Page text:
NewsKern's Homeless Crisis


City Council votes to purchase the Calcot facility as their new low-barrier homeless shelter

Homeless (FILE)
Posted at 9:41 PM, Jan 22, 2020
and last updated 2020-01-23 04:17:29-05

BAKERSFIELD, Calif. — After months of deliberation, community input, assessments and an analysis of potential sites, the Bakersfield City Council votes to purchase the Calcot Limited facility as the new homeless shelter.

The vote was 4-3 in favor of purchasing the Calcot property. Councilmembers Chris Parlier, Willie Rivera, and Jacquie Sullivan voted against the purchase of the property.

"We know that we need a facility that can be available for this city as the homelessness crisis continues to grow, so that Calcot facility was approved tonight for the purchase." said Councilmember Andrae Gonzales.

The Calcot property is located in councilmember Willie Rivera's ward at 1900 East Brundage Lane. According to the city, it's a 7.42 acres office complex with 34,832 sq-ft of office space and an additional 34,975 sq-ft of warehouse space. The city says the property has the potential to grow after three years from 150 beds to 450 beds and allows for an all-inclusive shelter.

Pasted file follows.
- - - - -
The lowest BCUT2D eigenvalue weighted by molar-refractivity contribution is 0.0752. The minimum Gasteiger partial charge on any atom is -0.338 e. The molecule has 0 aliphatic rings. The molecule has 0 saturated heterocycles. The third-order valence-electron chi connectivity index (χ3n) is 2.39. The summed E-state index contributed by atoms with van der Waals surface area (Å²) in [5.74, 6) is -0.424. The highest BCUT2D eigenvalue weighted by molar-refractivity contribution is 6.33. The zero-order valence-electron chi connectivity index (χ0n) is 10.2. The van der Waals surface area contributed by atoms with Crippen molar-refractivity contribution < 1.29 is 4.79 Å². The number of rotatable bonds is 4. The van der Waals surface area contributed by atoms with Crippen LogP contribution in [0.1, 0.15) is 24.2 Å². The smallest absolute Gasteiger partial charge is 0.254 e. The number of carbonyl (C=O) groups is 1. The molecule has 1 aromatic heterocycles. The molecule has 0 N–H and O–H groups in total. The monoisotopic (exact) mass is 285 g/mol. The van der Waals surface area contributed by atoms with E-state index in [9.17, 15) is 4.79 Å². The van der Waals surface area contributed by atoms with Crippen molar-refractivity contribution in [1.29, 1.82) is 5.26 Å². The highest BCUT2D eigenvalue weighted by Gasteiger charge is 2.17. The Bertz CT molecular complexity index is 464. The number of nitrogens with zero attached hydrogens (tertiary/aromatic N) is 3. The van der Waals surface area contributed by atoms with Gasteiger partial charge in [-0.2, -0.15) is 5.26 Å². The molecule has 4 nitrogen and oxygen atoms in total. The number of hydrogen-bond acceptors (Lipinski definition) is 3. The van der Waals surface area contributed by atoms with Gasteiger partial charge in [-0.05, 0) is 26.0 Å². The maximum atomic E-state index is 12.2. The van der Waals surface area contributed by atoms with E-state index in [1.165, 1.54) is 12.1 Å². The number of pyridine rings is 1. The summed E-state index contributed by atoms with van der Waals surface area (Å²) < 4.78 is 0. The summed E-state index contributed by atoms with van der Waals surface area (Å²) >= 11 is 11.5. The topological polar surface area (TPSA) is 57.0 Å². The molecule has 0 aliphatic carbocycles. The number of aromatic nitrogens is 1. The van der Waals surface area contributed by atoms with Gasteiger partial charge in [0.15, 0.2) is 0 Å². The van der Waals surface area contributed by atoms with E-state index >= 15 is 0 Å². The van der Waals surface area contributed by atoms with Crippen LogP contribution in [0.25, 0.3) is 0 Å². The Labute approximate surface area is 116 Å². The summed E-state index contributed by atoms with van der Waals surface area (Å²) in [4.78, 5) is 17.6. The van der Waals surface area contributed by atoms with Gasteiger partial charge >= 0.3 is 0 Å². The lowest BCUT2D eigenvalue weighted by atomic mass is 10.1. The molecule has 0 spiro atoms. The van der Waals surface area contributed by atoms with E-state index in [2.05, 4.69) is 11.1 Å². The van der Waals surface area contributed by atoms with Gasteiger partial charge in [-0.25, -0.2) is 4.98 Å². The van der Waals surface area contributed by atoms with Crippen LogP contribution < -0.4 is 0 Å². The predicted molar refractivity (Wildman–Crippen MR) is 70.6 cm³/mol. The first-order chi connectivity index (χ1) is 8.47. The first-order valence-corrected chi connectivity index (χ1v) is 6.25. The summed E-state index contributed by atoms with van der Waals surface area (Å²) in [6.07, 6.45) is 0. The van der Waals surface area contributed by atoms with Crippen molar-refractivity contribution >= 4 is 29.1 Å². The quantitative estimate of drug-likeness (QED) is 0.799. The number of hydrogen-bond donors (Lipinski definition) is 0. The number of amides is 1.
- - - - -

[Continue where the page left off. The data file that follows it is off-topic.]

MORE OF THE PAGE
The City also considered another location located on 601 Brown Street, but said space was limited. Brown Street is only 1.89 acres with 9,500 sq-ft of office space and 22,800 sq-ft of warehouse space. They say the potential for growth is limited and that the site is located across the street from a residential area. The Brown Street property is also located in councilmember Andrae Gonzales's ward which already has the Bakersfield Homeless Center and the Mission At Kern County.

The council also unanimously approved a motion directing staff to develop neighborhood improvement plans for the areas surrounding the Calcot location and the area around the Kern County homeless shelter project.

Gonzlaes said throughout the city's community meetings they heard from residents who were concerned about the lack of infrastructure investments in the neighborhoods that were being considered for the low-barrier shelter.

"We need to get every single neighborhood up to Bakersfield standards," said Gonzales. "It's important for us, as we've heard from the community, for us to make those investments."

They also voted to direct staff to develop an agreement with the county on a partnership for that location that includes a $500,000 contribution to the county, which is renewable by the city council annually.

"This isn't the end of the conversation. it's only the beginning and we want to continue to hear from those residents and property owners surrounding the Calcot facility and continue to get that feedback so that we can make this project the best possible for all parties involved," said Gonzales.